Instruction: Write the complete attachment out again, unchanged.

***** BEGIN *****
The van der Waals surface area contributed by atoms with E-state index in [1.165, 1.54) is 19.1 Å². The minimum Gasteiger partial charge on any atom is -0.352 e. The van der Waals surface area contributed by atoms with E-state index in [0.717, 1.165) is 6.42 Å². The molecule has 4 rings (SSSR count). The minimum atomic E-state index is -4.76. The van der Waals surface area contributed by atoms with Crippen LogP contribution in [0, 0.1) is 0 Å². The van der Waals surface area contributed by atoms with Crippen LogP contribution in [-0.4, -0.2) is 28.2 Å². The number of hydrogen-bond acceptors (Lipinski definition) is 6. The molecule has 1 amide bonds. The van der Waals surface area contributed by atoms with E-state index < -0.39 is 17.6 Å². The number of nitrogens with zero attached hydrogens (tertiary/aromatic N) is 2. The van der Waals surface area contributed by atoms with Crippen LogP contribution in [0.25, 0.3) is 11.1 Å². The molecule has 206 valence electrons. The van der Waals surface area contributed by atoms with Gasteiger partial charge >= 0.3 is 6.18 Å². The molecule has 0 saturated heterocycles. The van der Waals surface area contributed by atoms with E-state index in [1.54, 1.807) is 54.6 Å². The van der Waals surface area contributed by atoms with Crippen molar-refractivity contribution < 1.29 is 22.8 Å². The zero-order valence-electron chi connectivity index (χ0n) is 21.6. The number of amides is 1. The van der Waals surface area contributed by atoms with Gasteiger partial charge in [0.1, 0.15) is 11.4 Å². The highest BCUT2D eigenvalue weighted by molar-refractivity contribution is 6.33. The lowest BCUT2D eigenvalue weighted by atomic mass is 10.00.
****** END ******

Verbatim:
The van der Waals surface area contributed by atoms with E-state index in [1.165, 1.54) is 19.1 Å². The minimum Gasteiger partial charge on any atom is -0.352 e. The van der Waals surface area contributed by atoms with E-state index in [0.717, 1.165) is 6.42 Å². The molecule has 4 rings (SSSR count). The minimum atomic E-state index is -4.76. The van der Waals surface area contributed by atoms with Crippen LogP contribution in [0, 0.1) is 0 Å². The van der Waals surface area contributed by atoms with Crippen LogP contribution in [-0.4, -0.2) is 28.2 Å². The number of hydrogen-bond acceptors (Lipinski definition) is 6. The molecule has 1 amide bonds. The van der Waals surface area contributed by atoms with E-state index < -0.39 is 17.6 Å². The number of nitrogens with zero attached hydrogens (tertiary/aromatic N) is 2. The van der Waals surface area contributed by atoms with Crippen LogP contribution in [0.25, 0.3) is 11.1 Å². The molecule has 206 valence electrons. The van der Waals surface area contributed by atoms with Gasteiger partial charge >= 0.3 is 6.18 Å². The molecule has 0 saturated heterocycles. The van der Waals surface area contributed by atoms with E-state index in [1.54, 1.807) is 54.6 Å². The van der Waals surface area contributed by atoms with Crippen molar-refractivity contribution < 1.29 is 22.8 Å². The zero-order valence-electron chi connectivity index (χ0n) is 21.6. The number of amides is 1. The van der Waals surface area contributed by atoms with Gasteiger partial charge in [0.1, 0.15) is 11.4 Å². The highest BCUT2D eigenvalue weighted by molar-refractivity contribution is 6.33. The lowest BCUT2D eigenvalue weighted by atomic mass is 10.00.